And Another Thing... by Eoin Colfer
My rating: 4 of 5 stars
I've been both avoiding and wanting to read And Another Thing ever since they announced it. A new Hitchhiker's Guide novel? Without Douglas Adams? Impossible. Blasphemy. But then again, Mostly Harmless left such a bad taste in the mouths of Adams' fans that I really did want one more. Also, I wrote my own Hitchhiker's Guide novel and I think it turned out pretty well. So the idea of an officially sanctioned sequel held appeal. I finally bit the bullet and bought Another, and was mostly happy with it. Is it the novel I would have written? No. Is it the novel Adams would have written? No. Then again, even Mostly Harmless felt like an imitation of Adams, so even the great one had lost it. Colfer manages to imitate the style of Adams while putting his own spin on it. For the most part, I was able to suspend my skepticism and imagine I was reading a true novel by Adams.
First question I needed answered was how to continue the story, because (spoiler alert) all the major characters died in Mostly Harmless, and the Earth in all possible realities was destroyed as well. Kind of a dead end. Another did come up with an explanation for how the characters survived utter destruction. I won't spoil it, but I have to admit, the explanation was a little disappointing. Still, we move on.
And Another Thing revolves around fan favorite Wowbagger the Infinitely Prolonged and his quest to be killed by the Thunder God Thor. The story is convoluted, which is a good thing, since Adams was the king of complicated plotting. But where Adams always managed to take the most bizarre elements and string them into an epic journey, Another Thing ultimately has no real theme.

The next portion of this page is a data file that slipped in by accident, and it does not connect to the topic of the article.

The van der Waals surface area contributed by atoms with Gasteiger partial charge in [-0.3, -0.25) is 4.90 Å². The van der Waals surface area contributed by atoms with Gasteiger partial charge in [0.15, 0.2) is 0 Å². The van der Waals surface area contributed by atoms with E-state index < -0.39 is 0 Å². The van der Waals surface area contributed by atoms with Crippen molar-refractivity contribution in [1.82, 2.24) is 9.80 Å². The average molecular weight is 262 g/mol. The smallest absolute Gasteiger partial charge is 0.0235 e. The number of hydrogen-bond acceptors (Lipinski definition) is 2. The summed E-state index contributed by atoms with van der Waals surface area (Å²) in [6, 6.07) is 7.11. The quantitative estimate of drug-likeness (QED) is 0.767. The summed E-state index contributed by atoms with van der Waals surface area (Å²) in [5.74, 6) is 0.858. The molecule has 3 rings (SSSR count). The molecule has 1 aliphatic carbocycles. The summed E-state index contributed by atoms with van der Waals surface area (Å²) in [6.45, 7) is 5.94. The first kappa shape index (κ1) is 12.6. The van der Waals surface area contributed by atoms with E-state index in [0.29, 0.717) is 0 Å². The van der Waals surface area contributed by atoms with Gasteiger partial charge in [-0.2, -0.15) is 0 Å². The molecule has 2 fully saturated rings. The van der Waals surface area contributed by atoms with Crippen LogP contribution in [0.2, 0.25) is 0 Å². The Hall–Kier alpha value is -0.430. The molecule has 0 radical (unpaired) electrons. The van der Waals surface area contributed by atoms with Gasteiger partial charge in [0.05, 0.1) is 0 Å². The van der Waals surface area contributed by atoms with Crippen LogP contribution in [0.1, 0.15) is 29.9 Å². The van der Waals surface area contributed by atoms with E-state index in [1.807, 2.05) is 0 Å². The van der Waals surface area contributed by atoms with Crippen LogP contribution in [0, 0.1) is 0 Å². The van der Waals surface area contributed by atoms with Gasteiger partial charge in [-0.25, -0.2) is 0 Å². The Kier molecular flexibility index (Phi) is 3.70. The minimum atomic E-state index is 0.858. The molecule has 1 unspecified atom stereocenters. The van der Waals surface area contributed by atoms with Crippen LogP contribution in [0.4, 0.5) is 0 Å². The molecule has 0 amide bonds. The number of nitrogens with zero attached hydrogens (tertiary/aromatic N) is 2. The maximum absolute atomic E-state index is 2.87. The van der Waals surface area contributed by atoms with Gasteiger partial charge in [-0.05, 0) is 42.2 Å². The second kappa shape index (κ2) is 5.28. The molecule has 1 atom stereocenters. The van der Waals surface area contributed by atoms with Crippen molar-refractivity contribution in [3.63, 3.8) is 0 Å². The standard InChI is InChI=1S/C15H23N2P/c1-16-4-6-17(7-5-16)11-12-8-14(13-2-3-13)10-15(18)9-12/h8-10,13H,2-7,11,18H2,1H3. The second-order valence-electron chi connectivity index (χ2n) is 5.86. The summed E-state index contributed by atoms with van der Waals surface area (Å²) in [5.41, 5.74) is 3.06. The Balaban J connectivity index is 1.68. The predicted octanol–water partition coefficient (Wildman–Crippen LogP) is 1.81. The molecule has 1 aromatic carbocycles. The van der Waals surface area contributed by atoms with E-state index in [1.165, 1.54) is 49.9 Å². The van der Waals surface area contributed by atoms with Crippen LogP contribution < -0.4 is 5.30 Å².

One of the great skills of Adams was to take story elements that felt completely different and string them into a coherent narrative. He took you on a journey to the far and strange reaches of the galaxy with characters on quests to answer fundamental questions like the meaning of life or stop the extermination of the galaxy.
Colfer didn't do that. The story felt forced and unfocused. None of the main characters have any real stake in the quest. I found myself asking several times, "why are they doing this again?"
But that's not to say I didn't enjoy the book. The characters are well written and familiar. Some didn't get enough time like Arthur. New characters like Left Brain, Zaphod's amputated and superintelligent head, felt at home. And of course, the big question is, "is Another Thing funny? The answer is absolutely yes. A scene where the Lovecraftian God Cthulhu applied for a job had me laughing out loud, literally not figuratively.
The book isn't perfect, but it's truly a worthy successor. Adams would have been proud.
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